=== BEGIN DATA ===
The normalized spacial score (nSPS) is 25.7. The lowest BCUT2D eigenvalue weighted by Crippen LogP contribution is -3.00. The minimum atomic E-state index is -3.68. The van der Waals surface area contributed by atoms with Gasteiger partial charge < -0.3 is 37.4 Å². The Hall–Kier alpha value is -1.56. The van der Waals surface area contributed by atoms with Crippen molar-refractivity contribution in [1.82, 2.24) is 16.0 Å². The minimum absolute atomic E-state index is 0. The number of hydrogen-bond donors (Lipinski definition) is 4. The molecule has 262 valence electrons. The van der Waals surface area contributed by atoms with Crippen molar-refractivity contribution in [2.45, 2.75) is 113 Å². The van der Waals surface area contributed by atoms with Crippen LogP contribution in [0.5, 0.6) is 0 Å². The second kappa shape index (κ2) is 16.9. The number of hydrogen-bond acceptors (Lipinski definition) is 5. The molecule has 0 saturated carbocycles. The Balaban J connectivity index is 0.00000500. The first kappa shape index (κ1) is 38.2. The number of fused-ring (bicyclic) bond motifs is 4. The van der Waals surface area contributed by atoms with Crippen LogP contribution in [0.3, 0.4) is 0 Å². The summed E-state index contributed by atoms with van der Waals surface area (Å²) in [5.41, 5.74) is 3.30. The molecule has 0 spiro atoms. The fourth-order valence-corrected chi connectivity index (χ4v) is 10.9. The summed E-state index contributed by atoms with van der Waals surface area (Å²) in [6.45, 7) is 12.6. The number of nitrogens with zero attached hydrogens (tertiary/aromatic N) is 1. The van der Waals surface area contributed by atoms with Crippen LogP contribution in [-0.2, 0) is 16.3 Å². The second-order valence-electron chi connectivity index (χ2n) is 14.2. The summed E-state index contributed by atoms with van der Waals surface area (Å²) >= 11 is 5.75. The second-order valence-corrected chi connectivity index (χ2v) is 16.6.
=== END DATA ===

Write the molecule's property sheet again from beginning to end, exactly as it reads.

The normalized spacial score (nSPS) is 25.7. The lowest BCUT2D eigenvalue weighted by Crippen LogP contribution is -3.00. The minimum atomic E-state index is -3.68. The van der Waals surface area contributed by atoms with Gasteiger partial charge < -0.3 is 37.4 Å². The Hall–Kier alpha value is -1.56. The van der Waals surface area contributed by atoms with Crippen molar-refractivity contribution in [1.82, 2.24) is 16.0 Å². The minimum absolute atomic E-state index is 0. The number of hydrogen-bond donors (Lipinski definition) is 4. The molecule has 262 valence electrons. The van der Waals surface area contributed by atoms with Crippen molar-refractivity contribution in [2.45, 2.75) is 113 Å². The van der Waals surface area contributed by atoms with Crippen LogP contribution in [0.5, 0.6) is 0 Å². The second kappa shape index (κ2) is 16.9. The number of hydrogen-bond acceptors (Lipinski definition) is 5. The molecule has 0 saturated carbocycles. The Balaban J connectivity index is 0.00000500. The first kappa shape index (κ1) is 38.2. The number of fused-ring (bicyclic) bond motifs is 4. The van der Waals surface area contributed by atoms with Crippen LogP contribution in [0.3, 0.4) is 0 Å². The summed E-state index contributed by atoms with van der Waals surface area (Å²) in [5.41, 5.74) is 3.30. The molecule has 0 spiro atoms. The fourth-order valence-corrected chi connectivity index (χ4v) is 10.9. The summed E-state index contributed by atoms with van der Waals surface area (Å²) in [6.45, 7) is 12.6. The number of nitrogens with zero attached hydrogens (tertiary/aromatic N) is 1. The van der Waals surface area contributed by atoms with Crippen LogP contribution in [-0.2, 0) is 16.3 Å². The second-order valence-electron chi connectivity index (χ2n) is 14.2. The summed E-state index contributed by atoms with van der Waals surface area (Å²) >= 11 is 5.75. The second-order valence-corrected chi connectivity index (χ2v) is 16.6.